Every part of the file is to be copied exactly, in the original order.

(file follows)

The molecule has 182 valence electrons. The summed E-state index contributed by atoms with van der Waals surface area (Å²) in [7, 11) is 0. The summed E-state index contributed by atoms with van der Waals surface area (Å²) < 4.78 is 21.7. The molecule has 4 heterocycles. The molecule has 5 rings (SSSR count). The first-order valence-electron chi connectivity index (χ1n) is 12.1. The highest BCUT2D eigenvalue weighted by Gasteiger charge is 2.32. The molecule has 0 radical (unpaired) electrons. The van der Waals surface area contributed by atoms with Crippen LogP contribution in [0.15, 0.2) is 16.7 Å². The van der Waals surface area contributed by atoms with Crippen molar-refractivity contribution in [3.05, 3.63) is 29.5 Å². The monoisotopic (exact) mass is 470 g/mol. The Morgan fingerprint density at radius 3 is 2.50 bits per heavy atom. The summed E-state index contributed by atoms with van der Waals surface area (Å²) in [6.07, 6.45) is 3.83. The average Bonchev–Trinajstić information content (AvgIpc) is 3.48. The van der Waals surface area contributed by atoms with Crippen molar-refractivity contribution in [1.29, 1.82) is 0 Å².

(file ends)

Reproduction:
The molecule has 182 valence electrons. The summed E-state index contributed by atoms with van der Waals surface area (Å²) in [7, 11) is 0. The summed E-state index contributed by atoms with van der Waals surface area (Å²) < 4.78 is 21.7. The molecule has 4 heterocycles. The molecule has 5 rings (SSSR count). The first-order valence-electron chi connectivity index (χ1n) is 12.1. The highest BCUT2D eigenvalue weighted by Gasteiger charge is 2.32. The molecule has 0 radical (unpaired) electrons. The van der Waals surface area contributed by atoms with Crippen LogP contribution in [0.15, 0.2) is 16.7 Å². The van der Waals surface area contributed by atoms with Crippen molar-refractivity contribution in [3.05, 3.63) is 29.5 Å². The monoisotopic (exact) mass is 470 g/mol. The Morgan fingerprint density at radius 3 is 2.50 bits per heavy atom. The summed E-state index contributed by atoms with van der Waals surface area (Å²) in [6.07, 6.45) is 3.83. The average Bonchev–Trinajstić information content (AvgIpc) is 3.48. The van der Waals surface area contributed by atoms with Crippen molar-refractivity contribution in [1.29, 1.82) is 0 Å².